The Law requiring the payment of betterment tax derives from the principle of 'distributive justice' and it is designed to ensure that the peoples of a local community will participate in the profit which a real estate owner gains with respect to the decision of the planning authority to improve the real estate in his ownership.  Nevertheless, the legislature found it appropriate to give an exemption from the payment of betterment tax to different taxpayers, and this was done in order advance various goals and objectives.    

So, for example, an exemption from paying betterment tax is given where the real estate which is improved is located in a restoration neighbourhood or when the real estate it belongs to an education, cultural, scientific, religious, charitable, welfare, health or sports institute.  The exemptions from betterment tax also include, inter alia, an exemption for personal use as a residence. This last exemption is intended, primarily, to make it easier for real estate holders to improve their conditions of living, without having the additional financial burden of having to pay betterment tax.  

Section 19(c) of the Third Schedule to the Planning and Building Law, 5725-1965 (the "Law"), grants an exemption from the obligation to pay betterment tax for the construction or extension of a residential apartment up to 140 square meters, in two stages: at the first stage, the payment of the betterment tax is deferred until the right is sold to a third party.  This deferment is given to the holder of the real estate, or his relatives, who filed an application to receive a permit to build a residential apartment the area of which will not exceed 140 square meters with respect to the real estate where he or his relative is to live.  The receipt of the building permit constitutes the exercise of a right, for the purposes of the Third Schedule to the Law, and so the obligation to pay betterment tax attaches at that stage.   

Accordingly, under the exemption, the obligation to pay the betterment tax is deferred.  At the second stage, there is a complete exemption from the payment of betterment tax, but only if the taxpayer lived in the apartment for a period of at least four years from the completion of its construction through to its sale.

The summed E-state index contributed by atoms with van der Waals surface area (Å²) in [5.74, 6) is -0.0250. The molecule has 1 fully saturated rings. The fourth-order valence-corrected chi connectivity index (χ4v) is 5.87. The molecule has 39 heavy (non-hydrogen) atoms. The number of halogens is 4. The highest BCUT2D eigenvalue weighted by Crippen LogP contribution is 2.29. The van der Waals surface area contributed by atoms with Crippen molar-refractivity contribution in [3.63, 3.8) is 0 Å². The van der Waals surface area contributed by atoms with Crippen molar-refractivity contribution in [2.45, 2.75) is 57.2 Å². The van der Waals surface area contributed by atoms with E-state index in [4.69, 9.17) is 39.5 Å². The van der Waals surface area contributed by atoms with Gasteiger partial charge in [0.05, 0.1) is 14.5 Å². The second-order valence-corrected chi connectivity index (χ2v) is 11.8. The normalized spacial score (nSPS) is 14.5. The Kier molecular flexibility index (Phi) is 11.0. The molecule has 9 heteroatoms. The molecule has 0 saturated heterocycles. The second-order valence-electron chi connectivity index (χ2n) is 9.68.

The applicants in the matter under consideration were two couples, not part of the same family, where each couple held undefined rights in a real estate parcel on which a building of ten apartments was constructed (prior to the construction, it appears that the real estate was an empty parcel).  Each of the couples received rights in one apartment and went to live there and so an exemption was requested for each one of the two apartments.  

The question which came before the Supreme Court in this case was whether according to the language of Section 19 of the Law it was possible to obtain an exemption for one than one apartment on the real estate which had been improved.  This question is particularly relevant to cases where the real estate is held by a number of parties seeking to build on the same real estate several residential units.  The issue is whether – assuming all the other requirements for an exemption are met - each one of the parties can enjoy an exemption for his own apartment or whether there is one exemption granted for the entire area of the real estate.  

The majority view, of Their Honours Justices Zilbertal and Rubinstein (as against the dissenting view of His Honour Justice Hendel), was that the principle of equality in tax laws together with the purpose of the Law indicate that the exemption from betterment tax should be given to each one of the parties for each one of the apartments (used as such party's residence).   This is especially the case since each one of the couples, who are not related, applied to improve their living conditions up to an area of 140 square meters, lived there personally and moreover the building which was constructed contributed to the real estate development and the increase of housing in the area.   Accordingly, it was decided that it is just to grant each one of the couples a full exemption from betterment tax for their apartment, on condition that they will live there for at least four years and that there is no reason and/or justification for denying the partners in the real estate the benefits given to individual owners of the real estate only because of the fact that they are partners in the real estate. In his judgement, the Vice-President of the Supreme court - His Honour Justice Rubinstein – called for an amendment to the law so that it will be clearer and will reduce legal disputes which often arise with respect to this issue.  

This rulling changes the narrow interpertation that has so far been the law in this Supreme Court, in regards to this exemption.  

Reference: Request for Leave to Appeal 8907/13 Divon Shalom Jerusalem v The Local Planning and Building Committee of Petach-Tikva